"Florida surfers automatically have to prove themselves because we come from a small wave spot," Andersen said via e-mail. "We were born with pressure. But I was tough and determined to be the best. The guys I grew up with pushed me to be that." Perhaps the most eye-opening stat came last year when Slater, Lopez and both Hobgoods finished among the top 11 on the Association of Surfing Professionals world tour. Only two of the top 11 hailed from Hawaii, and none were from California.

"I think in previous years, we were still viewed in some extent as stepchildren in the world of surf," Varnes said. "People are now seeing Florida has some advantages. The smaller waves and warmer water are a good starter's kit for beginners. That's not the same in California or Hawaii. The waves are more intimidating.
"We get a head start."

Florida is now making its own waves.
The Hobgoods recently opened a surf shop on Florida's East Coast. Lopez is opening one this week in Indian Rocks Beach. There also is a local Web site (www. gulfster.com) that provides daily surf reports on the Gulf Coast. In November, the Ron-Jon Surf Park will open, a man-made surfer's paradise in Orlando. "It's becoming a pretty good scene," Cory Lopez said. "We've come a long way."

Points leaders through 5 of 11 events of the Association of Surfing Professionals:
1. Kelly Slater, Cocoa Beach 4,233
2. Andy Irons, Hawaii 4,140
3. Bobby Martinez, California 4,008
4. Taj Burrow, Australia 3,650
4. Taylor Knox, California 3,650
6. Damien Hobgood, Sat. Beach 3,542
7. Joel Parkinson, Australia 3,052
8. C.J. Hobgood, Sat. Beach 2,896
9. Bruce Irons, Hawaii 2,884
10. Tim Reyes, California 2,843

11. Dean Morrison, Australia 2,694
12. Sean Cansdell, Australia 2,624
13. Tom Whitaker, Australia 2,567
14. Luke Stedman, Australia 2,521
15. Bede Durbidge, Australia 2,514
16. Cory Lopez, Ind. Rocks Beach 2,430
16. Daniel Wills, Australia 2,430
16. Greg Emslie, South Africa 2,430
19. Mick Fanning, Australia 2,377
20. Mark Occhilupo, Australia 2,331

Anonymous Walking into Spiderwebs said...

I find it ironic that an article about Florida being the dominant surfing state opens with an anecdote about the perils of surfing a Tahitian reef. While the reefs of Florida are traditionally not areas of large surf, they have long been in much greater peril than any surfer as a result of human impact. Such is the the case for the Tahitian reef mentioned, and even greater is the irony that the potential damage to the reef should be overlooked in a blog at a site of an organization devoted to the preservation of the ocean environment.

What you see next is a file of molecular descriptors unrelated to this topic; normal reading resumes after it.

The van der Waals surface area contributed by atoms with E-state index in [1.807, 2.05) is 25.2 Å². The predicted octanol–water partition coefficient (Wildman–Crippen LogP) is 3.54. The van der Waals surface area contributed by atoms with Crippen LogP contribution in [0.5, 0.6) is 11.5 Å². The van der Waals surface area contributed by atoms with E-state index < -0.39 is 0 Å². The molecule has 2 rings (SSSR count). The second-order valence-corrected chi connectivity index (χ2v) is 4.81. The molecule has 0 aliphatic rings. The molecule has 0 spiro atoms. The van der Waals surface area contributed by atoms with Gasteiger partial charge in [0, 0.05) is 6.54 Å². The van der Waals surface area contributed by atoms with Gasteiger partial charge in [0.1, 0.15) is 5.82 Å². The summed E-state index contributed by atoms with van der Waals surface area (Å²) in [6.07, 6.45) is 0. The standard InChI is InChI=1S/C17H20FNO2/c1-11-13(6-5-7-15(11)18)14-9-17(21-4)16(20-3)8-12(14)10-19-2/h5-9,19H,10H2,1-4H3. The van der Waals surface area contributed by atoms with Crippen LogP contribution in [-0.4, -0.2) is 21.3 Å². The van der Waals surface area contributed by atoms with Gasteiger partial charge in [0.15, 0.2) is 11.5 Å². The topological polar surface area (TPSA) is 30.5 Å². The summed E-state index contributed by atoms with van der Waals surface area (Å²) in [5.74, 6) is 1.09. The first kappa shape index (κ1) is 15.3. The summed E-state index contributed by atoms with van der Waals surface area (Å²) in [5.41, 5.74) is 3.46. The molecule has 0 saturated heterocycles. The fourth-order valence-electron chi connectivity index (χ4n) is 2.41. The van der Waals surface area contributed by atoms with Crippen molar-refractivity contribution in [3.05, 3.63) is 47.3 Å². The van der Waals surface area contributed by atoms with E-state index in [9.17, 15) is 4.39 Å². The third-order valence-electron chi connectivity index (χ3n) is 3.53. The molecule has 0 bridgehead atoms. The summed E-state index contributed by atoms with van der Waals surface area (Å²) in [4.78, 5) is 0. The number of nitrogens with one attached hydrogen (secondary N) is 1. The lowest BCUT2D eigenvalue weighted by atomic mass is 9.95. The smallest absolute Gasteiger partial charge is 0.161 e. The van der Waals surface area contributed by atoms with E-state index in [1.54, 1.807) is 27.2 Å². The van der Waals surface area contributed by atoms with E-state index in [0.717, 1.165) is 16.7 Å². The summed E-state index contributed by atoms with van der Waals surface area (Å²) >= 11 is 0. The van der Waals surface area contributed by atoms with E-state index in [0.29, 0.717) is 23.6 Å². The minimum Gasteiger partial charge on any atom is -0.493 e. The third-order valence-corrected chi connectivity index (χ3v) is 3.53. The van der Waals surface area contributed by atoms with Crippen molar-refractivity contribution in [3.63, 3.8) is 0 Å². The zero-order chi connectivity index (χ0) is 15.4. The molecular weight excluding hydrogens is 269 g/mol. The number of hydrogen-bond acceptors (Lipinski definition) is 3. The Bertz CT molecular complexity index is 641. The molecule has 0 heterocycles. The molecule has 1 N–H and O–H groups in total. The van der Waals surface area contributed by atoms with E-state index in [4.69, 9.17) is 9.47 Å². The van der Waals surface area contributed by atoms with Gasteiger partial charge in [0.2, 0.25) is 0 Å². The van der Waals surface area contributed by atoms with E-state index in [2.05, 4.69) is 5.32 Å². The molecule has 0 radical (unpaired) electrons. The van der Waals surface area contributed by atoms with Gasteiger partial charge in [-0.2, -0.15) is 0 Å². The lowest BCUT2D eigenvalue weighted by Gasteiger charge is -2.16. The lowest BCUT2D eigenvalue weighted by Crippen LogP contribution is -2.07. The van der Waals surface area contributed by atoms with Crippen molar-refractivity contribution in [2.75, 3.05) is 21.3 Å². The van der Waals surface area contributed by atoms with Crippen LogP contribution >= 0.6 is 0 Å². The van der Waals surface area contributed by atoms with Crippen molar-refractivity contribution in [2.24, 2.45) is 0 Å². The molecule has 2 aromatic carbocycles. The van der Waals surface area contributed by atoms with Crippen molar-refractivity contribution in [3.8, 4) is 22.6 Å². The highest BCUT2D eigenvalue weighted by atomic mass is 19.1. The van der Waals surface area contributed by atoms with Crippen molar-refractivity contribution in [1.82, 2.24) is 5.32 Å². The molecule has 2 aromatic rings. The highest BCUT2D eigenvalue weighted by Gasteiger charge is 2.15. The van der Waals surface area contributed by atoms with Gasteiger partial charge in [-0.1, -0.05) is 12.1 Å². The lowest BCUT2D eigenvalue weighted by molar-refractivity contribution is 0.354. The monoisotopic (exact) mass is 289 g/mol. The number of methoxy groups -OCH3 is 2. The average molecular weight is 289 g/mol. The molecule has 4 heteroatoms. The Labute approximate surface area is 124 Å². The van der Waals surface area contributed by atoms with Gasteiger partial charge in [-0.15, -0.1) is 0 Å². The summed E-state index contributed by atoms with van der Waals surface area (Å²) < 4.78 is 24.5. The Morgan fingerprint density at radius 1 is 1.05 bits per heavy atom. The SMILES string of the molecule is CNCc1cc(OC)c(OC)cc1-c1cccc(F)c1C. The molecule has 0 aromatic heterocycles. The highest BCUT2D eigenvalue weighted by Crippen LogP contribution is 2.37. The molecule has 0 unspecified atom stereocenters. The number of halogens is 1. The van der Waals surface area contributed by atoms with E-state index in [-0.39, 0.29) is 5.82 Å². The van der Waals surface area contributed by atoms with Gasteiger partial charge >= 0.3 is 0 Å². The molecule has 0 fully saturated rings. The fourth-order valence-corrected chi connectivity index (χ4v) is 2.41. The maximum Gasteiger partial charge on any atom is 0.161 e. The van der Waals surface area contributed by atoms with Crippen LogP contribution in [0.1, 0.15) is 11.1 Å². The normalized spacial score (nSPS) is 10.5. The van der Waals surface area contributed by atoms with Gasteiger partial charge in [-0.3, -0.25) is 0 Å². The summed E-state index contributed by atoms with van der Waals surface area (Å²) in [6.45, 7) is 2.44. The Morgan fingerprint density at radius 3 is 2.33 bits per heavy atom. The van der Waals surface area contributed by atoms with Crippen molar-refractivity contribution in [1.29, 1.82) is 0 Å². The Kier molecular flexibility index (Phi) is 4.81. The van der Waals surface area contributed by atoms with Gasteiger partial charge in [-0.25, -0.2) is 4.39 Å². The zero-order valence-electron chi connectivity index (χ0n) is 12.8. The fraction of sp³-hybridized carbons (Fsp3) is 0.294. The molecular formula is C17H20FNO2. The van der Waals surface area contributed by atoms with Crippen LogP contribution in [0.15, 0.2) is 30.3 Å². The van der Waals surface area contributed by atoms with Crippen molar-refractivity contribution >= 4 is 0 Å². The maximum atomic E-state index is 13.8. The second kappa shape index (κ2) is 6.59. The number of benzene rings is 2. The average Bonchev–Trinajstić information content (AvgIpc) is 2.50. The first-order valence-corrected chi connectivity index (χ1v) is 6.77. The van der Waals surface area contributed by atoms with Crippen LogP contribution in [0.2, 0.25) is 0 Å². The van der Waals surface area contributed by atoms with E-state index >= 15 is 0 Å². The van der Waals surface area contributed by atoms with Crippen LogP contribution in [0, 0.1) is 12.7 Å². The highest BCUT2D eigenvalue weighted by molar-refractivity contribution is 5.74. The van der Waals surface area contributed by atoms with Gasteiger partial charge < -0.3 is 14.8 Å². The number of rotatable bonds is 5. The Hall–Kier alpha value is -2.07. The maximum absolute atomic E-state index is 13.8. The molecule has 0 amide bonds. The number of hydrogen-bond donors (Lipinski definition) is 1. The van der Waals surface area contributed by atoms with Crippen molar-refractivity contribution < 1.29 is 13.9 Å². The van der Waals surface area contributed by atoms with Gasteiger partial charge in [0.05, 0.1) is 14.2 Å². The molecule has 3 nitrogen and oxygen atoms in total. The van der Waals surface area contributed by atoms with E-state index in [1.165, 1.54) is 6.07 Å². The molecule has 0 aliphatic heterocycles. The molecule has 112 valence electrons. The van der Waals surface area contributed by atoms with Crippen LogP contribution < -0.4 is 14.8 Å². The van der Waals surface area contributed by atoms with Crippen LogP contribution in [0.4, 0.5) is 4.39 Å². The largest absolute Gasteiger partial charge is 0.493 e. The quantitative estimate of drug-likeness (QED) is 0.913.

While coral reefs provide the necessary element to produce large waves, they are also vital to the balance of the marine environment. The momentary destruction caused by a surfing mishap represents the loss of years or decades of coral growth, but the cumulative loss of these incidents is becoming chronologically much more exponential.

I am an avid body boarder and snorkler by choice, as they are environmentally low-impact sports, and have seen first hand the damage to reefs in the Caribbean, North and South Atlantic, Indian Ocean, Red Sea, and Pacific. More than catastrophic weather or any biologically induced cause, human contact with the reef is the greatest cause of breakage and die off.

My brother is a long time Surfrider Foundation member, and we have had frequent arguments on this issue, because he continues to surf over reef. Last spring, he ironically plowed into reef in Rincon, PR and narrowly walked away with his head and life intact. In May, I had the mixed pleasure and sorrow of visiting Rincon, and was saddened to see the state of the fringing reefs in proximity to the most popular surfing beaches.

I think the time has come for both surfers and the Surfrider foundation to re-assess the importance of their sport versus the preservation of the environment on which the entire marine environment is balanced. Even the President recognized this in inking the designation of the Northwest Hawaiian Island chain as the world's largest Marine Sanctuary, permanently keeping fishermen, commercial/recreational divers and most of humanity out.
If the president can recognize the importance of preserving this environment, why can't an organization which is devoted to the advocacy of the oceans among surfers start carrying the message and get surfers off the reef?

8:18 AM